Indiana church sues JPMorgan for millions
Carlsen is dean of Christ Church Cathedral of Indianapolis, which is suing JPMorgan Chase for millions.
The church claims that JPMorgan intentionally mismanaged its funds, which shrank in the past decade. Meanwhile, the fees the church paid JPMorgan skyrocketed.
The church has had to scale back its charitable work in Indianapolis and abroad because of an alleged $13 million in losses caused by JPMorgan. After many hours of prayer and frustrating dialogue with the bank, Christ Church decided to fight.
"They didn't teach me any of this at seminary," says Rev. Carlsen. "Legal action was a last resort."
Big money: Founded in 1837 in the heart of Indianapolis, the Episcopal congregation has a large trust fund, thanks to Eli Lilly, Jr., who built his family's pharmaceutical company Eli Lilly into a power player. Lilly, Jr. gifted the church 10% of his massive estate in the 1970s.
Not wanting to burden the church with handling such a large endowment, Lilly appointed three banks -- Indiana National Bank, American Fletcher National Bank and Trust and Merchants National Bank & Trust Company of Indianapolis -- as trustees. They were all located within a few blocks of the church.
The plan was to keep the money in reliable local hands, but that imploded after JPMorgan acquired two of the three banks in 2004.
Suddenly a Wall Street bank that's headquartered hundreds of miles away was calling the shots.
The church's investments began to change rapidly once JPMorgan took control. Almost overnight, the church's fairly mundane portfolio of stock and bond funds was replaced with a litany of JPMorgan's own funds, according to the court filing.
JPMorgan changes the church investments: By 2007, JPMorgan even started adding so-called alternative investments -- structured notes, derivatives and hedge funds. Complex investments like those usually result in higher fees for JPMorgan.
The church paid over five times more in fees -- rising to $177,800 by 2013 from $35,000 a year in 2004. And that was just the basic management fee. There were other fees that JPMorgan tacked on, although the bank never fully disclosed those despite repeated requests from the church, the lawsuit alleges.
By the end of 2009, JPMorgan had the church invested in 52 different investment funds, with 75% of them in JPMorgan's own proprietary products.
The fees went up, but performance didn't.
When JPMorgan took over the church's trust fund in the summer of 2004, it had $34.6 million. By December 2013, the value fell to $31.6 million, according to the lawsuit. For context, the Dow Jones Industrial Average rose over 50% during that time frame.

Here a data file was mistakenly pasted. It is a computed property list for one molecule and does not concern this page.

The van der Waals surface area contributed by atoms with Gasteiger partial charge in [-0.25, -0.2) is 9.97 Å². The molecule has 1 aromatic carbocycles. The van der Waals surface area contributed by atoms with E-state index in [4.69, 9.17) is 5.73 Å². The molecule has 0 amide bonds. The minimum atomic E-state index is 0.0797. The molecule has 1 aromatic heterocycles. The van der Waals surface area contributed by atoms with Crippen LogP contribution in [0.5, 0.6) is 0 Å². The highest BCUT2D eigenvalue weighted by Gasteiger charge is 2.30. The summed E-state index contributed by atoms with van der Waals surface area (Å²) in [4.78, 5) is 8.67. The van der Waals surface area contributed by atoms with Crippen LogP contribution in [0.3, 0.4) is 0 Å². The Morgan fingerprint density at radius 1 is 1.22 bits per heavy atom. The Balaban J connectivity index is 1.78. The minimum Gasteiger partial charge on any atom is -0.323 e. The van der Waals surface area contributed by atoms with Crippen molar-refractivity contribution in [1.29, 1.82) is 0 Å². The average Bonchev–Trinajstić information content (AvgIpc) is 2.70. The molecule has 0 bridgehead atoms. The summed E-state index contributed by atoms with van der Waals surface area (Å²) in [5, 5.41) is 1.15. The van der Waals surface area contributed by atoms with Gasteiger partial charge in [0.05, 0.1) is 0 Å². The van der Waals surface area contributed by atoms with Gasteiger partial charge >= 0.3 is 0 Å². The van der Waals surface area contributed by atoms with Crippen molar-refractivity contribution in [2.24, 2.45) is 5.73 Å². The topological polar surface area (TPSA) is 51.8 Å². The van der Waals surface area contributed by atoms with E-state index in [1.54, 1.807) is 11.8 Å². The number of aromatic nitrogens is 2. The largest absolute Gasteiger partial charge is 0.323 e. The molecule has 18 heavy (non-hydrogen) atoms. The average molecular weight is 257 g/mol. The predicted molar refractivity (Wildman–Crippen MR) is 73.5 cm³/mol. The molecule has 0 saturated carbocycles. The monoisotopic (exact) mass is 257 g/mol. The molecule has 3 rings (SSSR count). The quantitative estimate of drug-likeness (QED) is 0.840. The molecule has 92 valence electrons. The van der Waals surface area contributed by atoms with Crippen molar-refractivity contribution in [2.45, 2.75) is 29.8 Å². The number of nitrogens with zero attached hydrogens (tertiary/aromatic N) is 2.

The losses meant the church wasn't able to do as much for downtown Indianapolis or places around the world. The church is a key supporter of a food bank, a homeless shelter and a center of abused women, and it gave aid to Haiti.
"We've had to cut staff and cut back on the amount of money we give away to the community," says Rev. Carlsen. "The cutbacks have been real."
JPMorgan fires back: JPMorgan is fighting the lawsuit, claiming the church is "cherry picking" the details. The bank denies poor performance.
"Even though the Trust distributed more than $13 million to the church between 2006 and 2013, the Trust still gained well over $10 million during that period," JPMorgan spokeswoman Kristen Chambers said in an email.
Like many charities, the church spends a small portion of the endowment returns every year to help fund its aid work. The church argues its investment strategy should have allowed it to make a draw from the endowment without losing money over time.
The church repeatedly tried to become more involved in the management of the funds despite the restrictions in Lilly Jr.'s will. By the end of 2013, JPMorgan voluntarily stepped down as trustee and an Indiana court appointed Christ Church Cathedral Foundation as the new trustee.
"It's not cherry picking...It's like they got cherry juice all over them," says Linda Pence of Pence Hensel, the law firm representing Christ Church Cathedral.
The church is seeking to recover $13 million in investment losses from JPMorgan, plus legal costs.
A bigger debate: The Indianapolis church isn't alone. Sandscrest Foundation, a retreat center in West Virginia, has filed a similar lawsuit against JPMorgan for mismanagement of a charitable trust.
At the heart of these cases is a bigger debate about conflicts of interest when big banks serve as trustees of foundations and have the ability to use client money to buy the bank's own investment products.
"We need a larger conversation about ethics in this country," says Rev. Carlsen.